L'Occitane's e-commerce push comes at a time when the global retail industry is at an inflection point. Traditional markets like Europe are losing steam. Deep-pocketed Chinese mainlanders are tightening their belts. A new breed of customers in Asia are doing their shopping with just a few clicks on their smartphones, whether it is on the train or in the bathtub.
The group's net profit for the year ended in March fell 9.6% to 113.6 million euros ($128 million) compared with a year earlier, despite a modest rise in turnover. But quarterly sales from April to June softened by 2.2% to 268 million euros, dragged lower by foreign exchange losses and uncertainty over the global economy.
HEALTHY E-COMMERCE GLOW Still, a localized e-commerce strategy has been an engine for growth. L'Occitane is tapping into Asia's messaging apps such as Line, a unit of South Korean internet group Naver, to reach out to customers and promote its products in Japan. It is ranked one of the top gifting brands on chat app KakaoTalk, which alongside L'Occitane's own official site and third-party platforms, accounts for 25% of its sales in South Korea.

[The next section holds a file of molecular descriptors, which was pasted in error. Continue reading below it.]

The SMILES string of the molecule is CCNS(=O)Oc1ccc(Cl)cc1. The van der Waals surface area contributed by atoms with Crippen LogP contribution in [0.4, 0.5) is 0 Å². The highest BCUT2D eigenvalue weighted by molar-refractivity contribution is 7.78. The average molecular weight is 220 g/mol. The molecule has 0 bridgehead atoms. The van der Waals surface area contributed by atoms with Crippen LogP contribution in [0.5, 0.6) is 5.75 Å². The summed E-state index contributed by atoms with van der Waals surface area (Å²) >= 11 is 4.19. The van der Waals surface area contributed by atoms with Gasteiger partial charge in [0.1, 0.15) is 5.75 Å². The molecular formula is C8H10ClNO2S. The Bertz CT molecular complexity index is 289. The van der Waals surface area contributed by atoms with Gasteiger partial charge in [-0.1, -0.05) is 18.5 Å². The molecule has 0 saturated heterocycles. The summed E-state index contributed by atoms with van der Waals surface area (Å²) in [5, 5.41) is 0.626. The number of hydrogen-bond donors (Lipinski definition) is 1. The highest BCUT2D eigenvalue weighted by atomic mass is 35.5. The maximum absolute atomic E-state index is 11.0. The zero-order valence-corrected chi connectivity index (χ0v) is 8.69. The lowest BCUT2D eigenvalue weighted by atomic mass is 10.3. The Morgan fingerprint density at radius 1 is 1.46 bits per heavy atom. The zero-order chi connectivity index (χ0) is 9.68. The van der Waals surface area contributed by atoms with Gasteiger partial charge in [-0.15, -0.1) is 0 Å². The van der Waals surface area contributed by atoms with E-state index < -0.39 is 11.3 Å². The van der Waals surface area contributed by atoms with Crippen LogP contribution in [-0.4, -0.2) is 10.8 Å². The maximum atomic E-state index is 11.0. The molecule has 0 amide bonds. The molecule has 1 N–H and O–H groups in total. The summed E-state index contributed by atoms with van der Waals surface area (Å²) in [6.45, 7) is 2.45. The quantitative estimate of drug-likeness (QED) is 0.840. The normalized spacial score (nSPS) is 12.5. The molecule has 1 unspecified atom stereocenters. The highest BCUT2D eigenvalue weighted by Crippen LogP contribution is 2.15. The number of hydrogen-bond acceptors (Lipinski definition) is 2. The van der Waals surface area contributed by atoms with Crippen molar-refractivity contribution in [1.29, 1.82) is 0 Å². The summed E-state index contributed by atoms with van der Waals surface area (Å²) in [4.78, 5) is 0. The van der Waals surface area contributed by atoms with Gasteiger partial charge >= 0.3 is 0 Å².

In other developed markets like the U.S. and the U.K., about 20% of the group's retail sales come from e-commerce, primarily through direct sales on its website. That figure falls to about 10% in Japan and mainland China. However, overall global sales on L'Occitane's branded e-commerce channels rose by about 15% last year, overtaking the sales growth in physical stores.
In December 2014, the group began a partnership with China's Tmall, an online platform for branded goods operated by Alibaba Group Holding, to penetrate areas without any dedicated L'Occitane shops. It is planning more exclusive launches on Tmall and will start selling directly on WeChat, China's hugely popular messaging app developed by Tencent Holdings, later this year.